• Tim says:

      I hope you are right. Deflation is better than inflation for consumers.

    • Mukarji says:

      @GregDavis
      I would appreciate the source for $225 world’s aggregate debt.

      Furthermore, economists are predicting post financial meltdown future at opposite end of spectrum. Some are predicting hyperinflation if the governments imprudently decides to payoff their debts by printing money. This makes the original debt as well as money worthless. This will be similar to not paying the debts at all. Here all longterm assets as well as gold and silver will be king. In this situation I’d love to buy as much asset on leverage as possible, knowing that my assets value will skyrocket and my debt will stay the same (if I buy with fixed rate mortgage).
      Others are saying the governments will act more business like and go into sort of Chapter 11. They would want to negotiate their massive debt and perhaps pay 20-30 cents to the dollar. This would be massively deflationary as majority of world’s wealth will disappear overnight where as all the assets will still be intact. This will result in massive reduction in the value of those assets (very little money chasing those assets/goods). In this situation, Cash will be king and everything else goes down the drain.

      It is extremely frustrating how to prepare for the future.

  27. Bob D says:

    One other point (not sure if it’s just local to me) is that while prices are staying the same or increasing, the quality of the container itself is decreasing.

    A few months ago the milk in our stores (same brand, size, etc) started coming in these new gallon jugs…still plastic, but so thin and frail it’s almost like your holding onto the liquid itself. I’m sure they will say it’s for “environmental reasons” but I’m sure this lousy packaging is way cheaper than prior.

  28. Mike San says:

    One reason we haven’t seen as much inflation as expected is that we have over $15 trillion outside the US. As foreign central banks have been willing to buy our bonds, we’ve exported our inflation as they try and keep their currencies down. This is coming to an end as the Yuan swap exchange and the BRICS bank alternative dollar trading platforms gain momentum. Also, with the Shanghai gold exchange opening up in November, India changing gold taxes, and the Swiss voting to back their currency with gold, the paper manipulation will expose the lack of gold the US actually has, and or the make the re-hypothecation scheme implode. Add to all this the death of the Petro Dollar and rising debt from more wars, and we’ll have trillions of dollars coming back as everyone rushes to get of the dollar. At the same time this will cause a bond market collapse and a spike in interest rates. Stocks and real estate will drop like a rock and the Fed will try to implement another stimulus program. This time however, confidence in the dollar will be lost and it’ll make the dollar index plunge below 50. Japan and Europe will be in the same boat, although I see Europe having more riots than Japan. Dave is right, they’re going to start a war and blame everything on the boogie men.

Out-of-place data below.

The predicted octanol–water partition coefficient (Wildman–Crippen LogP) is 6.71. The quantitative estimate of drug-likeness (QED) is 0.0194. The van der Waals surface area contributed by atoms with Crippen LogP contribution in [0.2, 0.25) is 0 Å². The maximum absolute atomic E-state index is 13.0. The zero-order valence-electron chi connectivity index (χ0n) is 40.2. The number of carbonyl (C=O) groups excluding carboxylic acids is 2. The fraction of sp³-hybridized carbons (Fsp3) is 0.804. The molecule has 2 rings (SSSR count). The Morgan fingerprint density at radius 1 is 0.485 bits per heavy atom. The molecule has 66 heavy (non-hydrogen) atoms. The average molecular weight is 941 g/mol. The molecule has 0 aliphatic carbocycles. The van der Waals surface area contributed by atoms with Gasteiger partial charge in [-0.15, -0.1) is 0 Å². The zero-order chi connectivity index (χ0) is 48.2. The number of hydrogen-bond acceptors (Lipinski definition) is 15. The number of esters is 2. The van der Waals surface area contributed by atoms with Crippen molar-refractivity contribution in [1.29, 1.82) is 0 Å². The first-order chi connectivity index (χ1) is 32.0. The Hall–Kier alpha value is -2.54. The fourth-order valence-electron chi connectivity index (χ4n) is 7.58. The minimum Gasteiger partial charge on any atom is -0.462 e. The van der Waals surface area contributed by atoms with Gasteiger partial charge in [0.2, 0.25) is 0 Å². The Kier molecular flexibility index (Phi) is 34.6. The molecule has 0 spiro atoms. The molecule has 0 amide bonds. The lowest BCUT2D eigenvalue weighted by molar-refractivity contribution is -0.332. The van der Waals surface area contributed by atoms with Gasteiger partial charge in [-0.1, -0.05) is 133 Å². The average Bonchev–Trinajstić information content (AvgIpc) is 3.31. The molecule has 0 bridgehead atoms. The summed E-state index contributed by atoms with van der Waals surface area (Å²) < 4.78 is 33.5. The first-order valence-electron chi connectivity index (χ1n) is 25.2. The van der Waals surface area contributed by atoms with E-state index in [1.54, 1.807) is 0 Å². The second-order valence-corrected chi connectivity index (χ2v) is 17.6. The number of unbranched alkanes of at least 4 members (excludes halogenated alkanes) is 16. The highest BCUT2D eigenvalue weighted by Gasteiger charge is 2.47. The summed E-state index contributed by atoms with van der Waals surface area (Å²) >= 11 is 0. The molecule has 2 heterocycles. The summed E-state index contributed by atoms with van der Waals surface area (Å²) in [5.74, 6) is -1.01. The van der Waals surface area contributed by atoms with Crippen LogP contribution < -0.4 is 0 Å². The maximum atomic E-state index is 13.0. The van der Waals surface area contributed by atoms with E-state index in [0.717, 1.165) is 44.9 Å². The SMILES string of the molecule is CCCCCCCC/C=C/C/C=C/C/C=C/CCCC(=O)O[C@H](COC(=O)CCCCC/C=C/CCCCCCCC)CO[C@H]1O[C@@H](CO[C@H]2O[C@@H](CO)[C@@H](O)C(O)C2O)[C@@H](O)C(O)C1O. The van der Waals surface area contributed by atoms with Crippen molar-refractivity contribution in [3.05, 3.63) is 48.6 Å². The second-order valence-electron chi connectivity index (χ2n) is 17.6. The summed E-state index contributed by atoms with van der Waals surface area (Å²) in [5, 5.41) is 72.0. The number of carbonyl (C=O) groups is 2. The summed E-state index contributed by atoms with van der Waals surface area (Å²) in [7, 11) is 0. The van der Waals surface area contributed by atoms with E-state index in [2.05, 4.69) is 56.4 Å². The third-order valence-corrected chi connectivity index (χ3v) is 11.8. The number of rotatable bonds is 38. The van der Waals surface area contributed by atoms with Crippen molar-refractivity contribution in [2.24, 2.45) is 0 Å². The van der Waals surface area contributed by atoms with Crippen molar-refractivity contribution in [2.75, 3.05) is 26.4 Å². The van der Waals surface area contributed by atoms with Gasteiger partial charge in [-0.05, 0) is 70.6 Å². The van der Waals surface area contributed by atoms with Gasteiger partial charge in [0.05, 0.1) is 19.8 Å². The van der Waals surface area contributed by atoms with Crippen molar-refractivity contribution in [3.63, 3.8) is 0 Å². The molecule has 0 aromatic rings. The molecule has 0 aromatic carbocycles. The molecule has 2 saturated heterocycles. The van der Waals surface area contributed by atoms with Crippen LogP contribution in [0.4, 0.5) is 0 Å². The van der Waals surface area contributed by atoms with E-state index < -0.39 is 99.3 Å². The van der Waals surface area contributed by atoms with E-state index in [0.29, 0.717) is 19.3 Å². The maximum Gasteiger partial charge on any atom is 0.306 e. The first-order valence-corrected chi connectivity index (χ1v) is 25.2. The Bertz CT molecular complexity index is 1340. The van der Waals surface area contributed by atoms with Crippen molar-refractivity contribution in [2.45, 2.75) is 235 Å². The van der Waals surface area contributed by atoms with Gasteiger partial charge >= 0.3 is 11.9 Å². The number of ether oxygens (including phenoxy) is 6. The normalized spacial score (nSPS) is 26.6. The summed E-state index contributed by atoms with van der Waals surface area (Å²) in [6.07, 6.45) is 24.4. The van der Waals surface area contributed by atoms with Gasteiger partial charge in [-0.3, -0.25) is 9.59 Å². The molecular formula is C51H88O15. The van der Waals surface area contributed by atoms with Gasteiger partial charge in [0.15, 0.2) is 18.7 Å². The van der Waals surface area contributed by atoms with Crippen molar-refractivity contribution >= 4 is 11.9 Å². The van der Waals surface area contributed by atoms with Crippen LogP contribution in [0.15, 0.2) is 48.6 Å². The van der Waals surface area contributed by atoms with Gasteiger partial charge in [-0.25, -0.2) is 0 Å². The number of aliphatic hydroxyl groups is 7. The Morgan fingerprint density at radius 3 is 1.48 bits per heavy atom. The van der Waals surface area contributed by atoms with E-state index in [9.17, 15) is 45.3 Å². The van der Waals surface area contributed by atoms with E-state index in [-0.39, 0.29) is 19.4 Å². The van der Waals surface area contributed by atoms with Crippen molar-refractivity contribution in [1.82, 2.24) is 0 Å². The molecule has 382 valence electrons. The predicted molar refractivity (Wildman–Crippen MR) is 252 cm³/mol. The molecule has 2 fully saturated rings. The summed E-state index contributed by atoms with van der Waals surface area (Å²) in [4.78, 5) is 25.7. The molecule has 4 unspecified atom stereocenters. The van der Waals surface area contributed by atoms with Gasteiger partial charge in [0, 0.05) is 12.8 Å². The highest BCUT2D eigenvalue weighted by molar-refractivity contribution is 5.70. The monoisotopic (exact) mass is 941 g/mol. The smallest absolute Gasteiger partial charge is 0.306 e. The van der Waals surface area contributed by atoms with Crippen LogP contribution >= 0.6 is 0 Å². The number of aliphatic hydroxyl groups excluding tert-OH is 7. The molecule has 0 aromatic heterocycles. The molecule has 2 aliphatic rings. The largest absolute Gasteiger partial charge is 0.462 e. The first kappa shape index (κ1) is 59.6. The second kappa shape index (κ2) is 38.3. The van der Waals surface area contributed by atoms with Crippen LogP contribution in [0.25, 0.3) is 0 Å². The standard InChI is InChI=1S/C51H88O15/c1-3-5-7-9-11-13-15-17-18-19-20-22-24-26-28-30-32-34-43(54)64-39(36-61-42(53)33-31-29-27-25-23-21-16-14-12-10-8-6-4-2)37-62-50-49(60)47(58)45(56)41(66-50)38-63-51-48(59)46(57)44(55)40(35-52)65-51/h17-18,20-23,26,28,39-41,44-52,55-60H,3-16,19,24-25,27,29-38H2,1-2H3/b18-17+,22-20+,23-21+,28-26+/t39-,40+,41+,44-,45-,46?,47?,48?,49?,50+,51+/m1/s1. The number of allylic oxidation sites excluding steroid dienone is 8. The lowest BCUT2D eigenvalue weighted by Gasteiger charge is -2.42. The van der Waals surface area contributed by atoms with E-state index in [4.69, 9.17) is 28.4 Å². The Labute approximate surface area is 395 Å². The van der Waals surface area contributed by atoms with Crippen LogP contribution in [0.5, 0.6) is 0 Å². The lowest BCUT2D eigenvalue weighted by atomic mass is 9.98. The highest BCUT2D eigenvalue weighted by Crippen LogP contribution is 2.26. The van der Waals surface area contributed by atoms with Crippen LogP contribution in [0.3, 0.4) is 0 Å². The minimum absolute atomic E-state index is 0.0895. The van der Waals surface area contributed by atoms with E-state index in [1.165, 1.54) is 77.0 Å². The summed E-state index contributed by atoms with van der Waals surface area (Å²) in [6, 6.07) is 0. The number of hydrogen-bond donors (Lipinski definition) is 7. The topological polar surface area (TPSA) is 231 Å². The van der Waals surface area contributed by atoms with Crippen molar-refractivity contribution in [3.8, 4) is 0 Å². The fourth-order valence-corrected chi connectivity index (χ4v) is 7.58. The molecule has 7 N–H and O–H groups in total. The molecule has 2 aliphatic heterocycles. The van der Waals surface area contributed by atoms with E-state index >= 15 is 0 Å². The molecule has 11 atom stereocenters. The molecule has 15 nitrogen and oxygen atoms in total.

29. Jethro Gibbs says:

    another example about icecream is that more air is whipped into it so get less for your
    money , I have noticed many things have gotten smaller , my juice went from 64oz to
    59oz , they are being very sneaky , but you will notice if paying attention.
    sugar was in 5lb bags now 4lb bags that is a huge inflation.
    Just one more thing , on the coverup/suppression front , LYME disease is affecting many more of us than we are being told and is not just spread by ticks , and the only reasonably reliable method of testing is DNA/PCR , the conventional elisa and western blot tests give more false negatives than anything , that is why they are being promoted, I know because it happened to me , look at the complete symptom list for yourself

  30. Oleg C says:

    Remove milk.
    Many people have stopped drinking regular milk for health purposes. Switched to drinking other milk, like almond or soy.

  31. Joe says:

    This is interesting.